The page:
Following a strong quake on Mars, planetary scientists observed that its crust is thicker than Earth's.
According to a researcher's report in a paper awaiting to appear in Geophysical Research Letters, the thickness of the crust is between 42 and 56 kilometers on average, which is around 70 percent thicker than the average continental crust on Earth.
The measurement was based on data from NASA’s InSight lander, a stationary seismometer that recorded waves rippling through Mars’ interior for four Earth years, the report said.
Last May, the entire Red Planet shook with a magnitude 4.7 quake that lasted more than six hours.
“We were really fortunate that we got this quake,” says seismologist Doyeon Kim of ETH Zurich.
Kim and colleagues confirmed the crust thickness over the whole planet with the help of InSight which recorded seismic waves from the quake that struck the planet up to three times.
According to the team's findings — apart from the crust being thicker than that of the Earth and the moon — it is also inconsistent across Mars.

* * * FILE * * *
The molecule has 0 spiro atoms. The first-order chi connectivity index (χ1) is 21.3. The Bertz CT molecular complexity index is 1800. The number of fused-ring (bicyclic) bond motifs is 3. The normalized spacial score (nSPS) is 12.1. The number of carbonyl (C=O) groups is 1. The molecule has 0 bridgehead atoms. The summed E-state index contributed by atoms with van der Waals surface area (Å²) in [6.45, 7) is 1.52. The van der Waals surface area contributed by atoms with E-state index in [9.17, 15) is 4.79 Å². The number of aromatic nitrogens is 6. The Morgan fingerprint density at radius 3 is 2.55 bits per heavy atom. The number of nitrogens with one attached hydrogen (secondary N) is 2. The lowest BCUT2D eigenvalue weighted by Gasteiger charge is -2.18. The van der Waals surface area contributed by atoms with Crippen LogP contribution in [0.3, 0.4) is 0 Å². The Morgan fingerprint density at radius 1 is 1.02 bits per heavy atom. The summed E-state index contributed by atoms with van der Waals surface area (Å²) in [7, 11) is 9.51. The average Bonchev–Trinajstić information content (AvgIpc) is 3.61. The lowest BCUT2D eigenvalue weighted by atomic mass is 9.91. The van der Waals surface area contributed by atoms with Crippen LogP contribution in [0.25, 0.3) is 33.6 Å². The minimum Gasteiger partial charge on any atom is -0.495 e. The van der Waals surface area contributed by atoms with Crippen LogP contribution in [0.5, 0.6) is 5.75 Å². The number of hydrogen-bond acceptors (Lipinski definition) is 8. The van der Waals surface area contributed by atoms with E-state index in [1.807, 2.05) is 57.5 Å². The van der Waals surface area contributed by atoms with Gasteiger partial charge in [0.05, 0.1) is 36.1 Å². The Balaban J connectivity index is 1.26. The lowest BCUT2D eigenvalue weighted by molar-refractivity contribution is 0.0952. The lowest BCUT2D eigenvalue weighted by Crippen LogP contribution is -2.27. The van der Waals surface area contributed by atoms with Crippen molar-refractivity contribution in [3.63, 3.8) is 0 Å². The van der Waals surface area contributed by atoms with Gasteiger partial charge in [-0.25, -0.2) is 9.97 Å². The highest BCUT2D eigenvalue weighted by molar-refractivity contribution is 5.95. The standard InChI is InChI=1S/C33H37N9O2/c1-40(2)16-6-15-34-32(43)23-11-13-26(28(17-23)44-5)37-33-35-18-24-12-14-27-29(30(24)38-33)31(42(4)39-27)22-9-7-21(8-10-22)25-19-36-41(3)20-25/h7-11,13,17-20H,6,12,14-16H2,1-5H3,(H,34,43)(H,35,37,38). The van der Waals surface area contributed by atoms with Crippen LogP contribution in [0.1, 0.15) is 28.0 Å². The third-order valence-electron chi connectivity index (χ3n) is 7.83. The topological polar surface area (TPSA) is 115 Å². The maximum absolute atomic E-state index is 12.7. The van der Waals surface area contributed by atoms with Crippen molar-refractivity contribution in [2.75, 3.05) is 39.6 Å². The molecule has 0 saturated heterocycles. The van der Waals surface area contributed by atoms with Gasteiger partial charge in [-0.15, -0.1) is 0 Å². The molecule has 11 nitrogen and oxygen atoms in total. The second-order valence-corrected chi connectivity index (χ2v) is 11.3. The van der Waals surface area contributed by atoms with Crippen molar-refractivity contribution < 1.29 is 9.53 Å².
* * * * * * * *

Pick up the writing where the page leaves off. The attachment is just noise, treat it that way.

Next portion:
This discovery might explain a significant north-south elevation difference on the planet.
According to topological and gravity data from Mars orbiters, the planet’s northern hemisphere is substantially lower than the southern one.
Researchers had suspected that it might be due to a difference between the density of rocks in both regions of the planet.
However, following Kim and colleagues' discovery, turns out that the crust is thinner in the northern hemisphere, so the rocks in both hemispheres probably have the same average densities.
Furthermore, upon calculating the crust’s depth, the team also calculated that much of Mars’ internal heat probably originates in the crust.
"Most of this heat comes from radioactive elements such as potassium, uranium, and thorium. An estimated 50 to 70 percent of those elements are probably in the crust rather than the underlying mantle," the research said.
This revelation also supports the idea that volcanic activity may still be found in some parts of Mars, denying claims that the "Red Planet is dead".
Nasa's OSIRIS-REx spacecraft swung by Earth on Sunday, seven years after it was sent into orbit
OSIRIS-REx embarked on its mission in September 2016 and reached Bennu in 2018
Observations from James Webb Telescope suggested carbon dioxide originates from within ocean covered under ice
The image for the crypto token AstroPepeX was created by AI CroissantEth using OpenAI's DALL-E, a text-to-image AI...
Sample from Bennu asteroid will be landing on desert through capsule released by OSIRIS-Rex in Utah
The last one left died in captivity in 1936 after exposure at the Beaumaris Zoo in Hobart, Tasmania